People are also using a lot of edibles. Particularly as edibles are becoming legalized, they’re more accessible. I think the perception of risk is a lot lower with an edible.
Dr. Angela Kade Goepferd: Sure.
Dr. Sara Polley: It seems fun which appeals to young people and can be uncommon way to use THC. And then there are concentrated forms of THC. And those are particularly worrisome when we talk a little bit about brain development and impacts to the brain. And so the names of those, sometimes people will refer to them as waxes or oils. And those are the products that are then kind of illicitly prepared into pods, which go into electronic cigarette devices and then are vaped. So that’s another way that young people are using marijuana or THC.
Dr. Angela Kade Goepferd: Let’s talk a little bit about how THC impacts the developing brain. As we were walking to record, I was talking to you a little bit about the difference between adult use of cannabis and teenage use of cannabis. Why might we be more concerned about teenage use of cannabis?
Dr. Sara Polley: Talking about a 40-year-old or a 30-year-old smoking marijuana recreationally with their friends is a really different conversation and a different topic than talking about someone between the ages of 12 and 25 using marijuana because their brain is so sensitive. And what I mean by that is that the prefrontal cortex is the last part of the brain to develop in the human. And so that process is still underway into the mid-20s. And we know that because it’s still under development, it’s actually very vulnerable to derailment by exogenous substances or stress or trauma. And so what you’re doing when you’re putting in a substance into your brain during that time period is you’re disrupting what otherwise would be the normal development of that part of your brain.
And so what we see is that young people, not only while they’re using cannabis, but even after they’ve stopped using cannabis, if their use was heavy enough, they will see changes in the way that their brain developed mimicking ADHD. Impulse control difficulty, difficulty with emotional regulation, increased prevalence and treatment resistance of their underlying mental health conditions. And so I try to educate families and let them know that really that’s a sensitive period for their brain. And you want to actually try to limit the exposure to substances in that period because you don’t want to accidentally end up with problems that you didn’t have before that time.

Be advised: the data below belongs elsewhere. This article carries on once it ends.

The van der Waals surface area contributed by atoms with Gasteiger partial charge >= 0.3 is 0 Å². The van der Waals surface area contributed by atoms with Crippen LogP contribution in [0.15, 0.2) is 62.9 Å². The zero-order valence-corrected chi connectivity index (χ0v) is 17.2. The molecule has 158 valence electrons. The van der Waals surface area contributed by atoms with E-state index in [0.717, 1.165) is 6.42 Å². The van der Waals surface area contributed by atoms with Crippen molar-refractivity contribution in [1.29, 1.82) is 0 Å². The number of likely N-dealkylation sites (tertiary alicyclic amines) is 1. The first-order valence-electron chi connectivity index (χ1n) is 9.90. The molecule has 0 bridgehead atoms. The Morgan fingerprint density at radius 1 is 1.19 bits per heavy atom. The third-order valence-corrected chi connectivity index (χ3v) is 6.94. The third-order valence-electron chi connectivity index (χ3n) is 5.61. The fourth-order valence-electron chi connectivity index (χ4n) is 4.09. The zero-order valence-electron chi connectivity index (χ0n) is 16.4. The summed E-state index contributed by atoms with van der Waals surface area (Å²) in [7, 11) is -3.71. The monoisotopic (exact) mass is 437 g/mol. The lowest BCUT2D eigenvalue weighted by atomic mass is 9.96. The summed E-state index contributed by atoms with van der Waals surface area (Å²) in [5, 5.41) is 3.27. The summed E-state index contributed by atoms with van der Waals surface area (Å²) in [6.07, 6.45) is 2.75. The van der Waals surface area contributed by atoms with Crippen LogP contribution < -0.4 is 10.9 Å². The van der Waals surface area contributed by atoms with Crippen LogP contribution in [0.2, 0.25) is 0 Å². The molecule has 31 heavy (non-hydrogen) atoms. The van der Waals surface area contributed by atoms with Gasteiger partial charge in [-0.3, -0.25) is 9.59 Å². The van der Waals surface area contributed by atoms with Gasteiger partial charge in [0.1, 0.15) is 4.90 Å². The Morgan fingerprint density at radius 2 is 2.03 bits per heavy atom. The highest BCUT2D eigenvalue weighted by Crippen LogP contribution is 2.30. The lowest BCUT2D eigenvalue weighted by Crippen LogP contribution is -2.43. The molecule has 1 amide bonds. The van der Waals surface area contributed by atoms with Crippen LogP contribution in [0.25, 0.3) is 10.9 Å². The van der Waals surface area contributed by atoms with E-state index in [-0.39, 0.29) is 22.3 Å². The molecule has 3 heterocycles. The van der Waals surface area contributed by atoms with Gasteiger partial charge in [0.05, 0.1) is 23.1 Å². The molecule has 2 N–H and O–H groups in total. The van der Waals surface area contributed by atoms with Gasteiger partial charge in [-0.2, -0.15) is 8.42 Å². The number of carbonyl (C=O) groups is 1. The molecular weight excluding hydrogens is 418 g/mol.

Dr. Angela Kade Goepferd: One of the things that I hear from teenagers in particular is that they perceive using marijuana to be a safer alternative to other substances. They’ll say things like it’s natural, it’s a plant, it’s fine for me to use it. And so what I hear you saying is, regardless of the form that it’s coming in, the psychoactive properties, or the way that it’s interacting with the brain can be problematic. Is that right?
Dr. Sara Polley: Yeah, that’s exactly right. I agree that that’s what I often hear. And even among kids who are coming in for treatment, there’s a lot who say, “Yep, opioids were for sure a problem for me. Methamphetamines, for sure a problem for me, but the marijuana, that wasn’t a problem for me.” And so what we try to educate and talk about is that all substances of abuse come with risks associated with them. And so if we were going to head-to-head compare the risks of different substances, we could rank them as to what’s the riskiest and what’s less risky, but really they’re all risks. And so let’s try to minimize your exposure to those risks, because there are things we can’t control and you’re going to be exposed to those things anyway. So let’s try to control the things we can.